Randy Hope celebrates 25 years at First Baptist Church of Abbeville
The First Baptist Church of Abbeville is celebrating Pastor Randy Hope’s 25th anniversary of serving the church.
Hope will officially celebrate his anniversary of being at the church on July 10. This marks him as being the longest-serving pastor at the church since it opened in 1841.
“He’s been at the church as long as I can remember,” Scott Hollowell, a deacon at First Baptist of Abbeville, said. “I’m 28-years-old, so he’s the only preacher I know, which is a huge deal as far as being at a church for that long – especially a Southern Baptist Church.”
Hope came to Abbeville on July 10, 1995 from the small town of Ellistown, Miss. Before that, he had been to many locations across the state, country and world to lead people to the Lord. He has been instrumental in leading countless people to Christ, according to his wife, Cheryl Hope.
“Brother Randy has always been only a phone call away, and will stop what he is doing in a time of crisis,” Cheryl said. “He always finds a way to offer a calming ‘It’s going to be okay’ feeling to others, no matter the situation.”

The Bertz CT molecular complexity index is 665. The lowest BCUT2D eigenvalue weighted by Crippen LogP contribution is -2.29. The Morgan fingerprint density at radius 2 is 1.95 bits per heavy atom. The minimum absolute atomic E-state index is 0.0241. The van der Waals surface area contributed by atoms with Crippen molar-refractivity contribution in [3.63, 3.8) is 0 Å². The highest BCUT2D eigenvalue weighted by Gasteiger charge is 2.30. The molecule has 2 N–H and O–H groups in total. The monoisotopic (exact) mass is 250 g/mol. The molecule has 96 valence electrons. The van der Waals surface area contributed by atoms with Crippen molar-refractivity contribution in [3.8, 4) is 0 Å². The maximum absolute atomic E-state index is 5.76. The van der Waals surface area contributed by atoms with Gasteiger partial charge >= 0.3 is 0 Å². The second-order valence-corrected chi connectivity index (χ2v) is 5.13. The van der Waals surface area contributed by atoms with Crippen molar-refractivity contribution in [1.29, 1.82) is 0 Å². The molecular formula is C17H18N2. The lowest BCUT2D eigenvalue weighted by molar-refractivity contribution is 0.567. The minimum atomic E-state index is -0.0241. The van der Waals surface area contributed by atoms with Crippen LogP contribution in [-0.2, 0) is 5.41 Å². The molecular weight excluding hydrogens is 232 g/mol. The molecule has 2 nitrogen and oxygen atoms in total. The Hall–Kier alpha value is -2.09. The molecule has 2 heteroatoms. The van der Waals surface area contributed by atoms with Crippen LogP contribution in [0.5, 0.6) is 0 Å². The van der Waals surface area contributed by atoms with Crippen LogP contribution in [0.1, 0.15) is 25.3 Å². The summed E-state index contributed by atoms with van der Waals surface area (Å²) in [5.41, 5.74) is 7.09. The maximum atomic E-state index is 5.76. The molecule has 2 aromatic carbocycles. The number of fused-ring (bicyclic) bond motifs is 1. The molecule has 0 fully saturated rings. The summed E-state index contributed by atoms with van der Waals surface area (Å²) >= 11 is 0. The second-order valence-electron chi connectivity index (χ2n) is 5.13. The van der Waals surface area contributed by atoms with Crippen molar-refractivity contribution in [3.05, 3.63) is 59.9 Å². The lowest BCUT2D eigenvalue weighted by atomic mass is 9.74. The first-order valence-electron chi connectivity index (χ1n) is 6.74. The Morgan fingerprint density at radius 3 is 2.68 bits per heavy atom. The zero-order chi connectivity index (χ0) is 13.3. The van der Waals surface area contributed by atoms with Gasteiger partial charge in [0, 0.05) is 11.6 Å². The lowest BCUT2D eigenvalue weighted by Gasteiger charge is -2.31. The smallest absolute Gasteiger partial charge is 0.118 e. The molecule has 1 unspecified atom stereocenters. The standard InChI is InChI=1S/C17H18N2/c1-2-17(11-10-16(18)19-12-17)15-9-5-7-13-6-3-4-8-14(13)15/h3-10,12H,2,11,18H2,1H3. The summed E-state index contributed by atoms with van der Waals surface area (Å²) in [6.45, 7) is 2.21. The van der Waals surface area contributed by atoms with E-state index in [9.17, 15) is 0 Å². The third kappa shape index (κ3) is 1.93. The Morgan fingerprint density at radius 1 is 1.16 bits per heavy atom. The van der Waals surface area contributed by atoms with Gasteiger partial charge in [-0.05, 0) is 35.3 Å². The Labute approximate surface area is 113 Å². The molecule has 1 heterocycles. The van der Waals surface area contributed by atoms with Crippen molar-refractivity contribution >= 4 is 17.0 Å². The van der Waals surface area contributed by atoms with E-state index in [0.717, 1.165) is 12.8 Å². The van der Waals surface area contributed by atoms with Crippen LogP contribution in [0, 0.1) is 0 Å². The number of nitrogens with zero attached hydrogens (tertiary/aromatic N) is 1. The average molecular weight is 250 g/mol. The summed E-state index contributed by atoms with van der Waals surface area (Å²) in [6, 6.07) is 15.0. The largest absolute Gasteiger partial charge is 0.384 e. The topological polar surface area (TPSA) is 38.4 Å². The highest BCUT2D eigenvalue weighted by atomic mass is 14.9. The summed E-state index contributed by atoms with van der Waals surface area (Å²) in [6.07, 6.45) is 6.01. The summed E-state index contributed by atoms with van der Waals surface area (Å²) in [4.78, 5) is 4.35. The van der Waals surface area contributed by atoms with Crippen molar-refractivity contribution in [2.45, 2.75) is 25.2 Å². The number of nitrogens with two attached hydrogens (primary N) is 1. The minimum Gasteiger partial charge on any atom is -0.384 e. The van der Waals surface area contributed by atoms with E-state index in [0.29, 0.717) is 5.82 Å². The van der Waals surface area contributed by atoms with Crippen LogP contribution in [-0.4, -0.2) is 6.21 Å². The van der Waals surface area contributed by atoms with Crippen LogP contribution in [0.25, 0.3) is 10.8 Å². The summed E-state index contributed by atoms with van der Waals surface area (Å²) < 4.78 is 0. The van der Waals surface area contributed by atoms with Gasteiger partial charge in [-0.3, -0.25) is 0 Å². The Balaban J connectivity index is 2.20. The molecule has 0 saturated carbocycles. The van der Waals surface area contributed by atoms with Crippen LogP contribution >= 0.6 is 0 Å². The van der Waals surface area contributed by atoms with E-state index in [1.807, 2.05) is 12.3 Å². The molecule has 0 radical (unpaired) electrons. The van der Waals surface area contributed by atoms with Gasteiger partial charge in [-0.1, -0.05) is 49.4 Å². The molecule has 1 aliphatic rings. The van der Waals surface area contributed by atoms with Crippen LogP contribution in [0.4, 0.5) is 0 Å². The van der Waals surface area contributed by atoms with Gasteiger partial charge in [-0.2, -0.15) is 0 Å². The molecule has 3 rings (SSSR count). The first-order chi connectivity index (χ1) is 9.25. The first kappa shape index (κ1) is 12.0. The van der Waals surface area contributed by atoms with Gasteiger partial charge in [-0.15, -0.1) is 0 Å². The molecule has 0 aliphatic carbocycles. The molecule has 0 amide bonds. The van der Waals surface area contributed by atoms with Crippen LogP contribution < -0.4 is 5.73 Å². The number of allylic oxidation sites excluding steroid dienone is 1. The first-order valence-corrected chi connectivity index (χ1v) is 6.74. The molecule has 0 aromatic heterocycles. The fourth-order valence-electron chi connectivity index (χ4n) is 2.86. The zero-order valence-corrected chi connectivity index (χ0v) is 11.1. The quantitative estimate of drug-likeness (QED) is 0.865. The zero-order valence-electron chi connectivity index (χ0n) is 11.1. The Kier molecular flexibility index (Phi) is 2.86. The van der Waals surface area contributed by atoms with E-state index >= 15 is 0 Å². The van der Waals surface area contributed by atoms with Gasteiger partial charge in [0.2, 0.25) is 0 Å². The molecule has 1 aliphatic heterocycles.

Hope, or “Brother Randy” as he’s known, has shown how much he cares for the church and the community through his compassion and readiness to help on a continuous basis, according to Hollowell.
“He’s the guy who is not only a preacher; he’ll go visit hospitals the church members are in,” Hollowell said. “If people in the community have passed away that don’t have a church, he’s the preacher who will preach at their funeral. He’s the preacher for even more people than just his congregation.”
In addition to preaching, Hope has also demonstrated his ability to communicate with people of all ages through teaching at Northwest Community College in Oxford.
He is also apart of the Christian Motorcycle Association, or CMA, which is responsible for spreading Christianity throughout the biker community by attending rallies and holding different types of events. Hope can often be seen cruising around on his Harley motorcycle around town.
“He’s a really great, community leader-type person,” Hollowell said.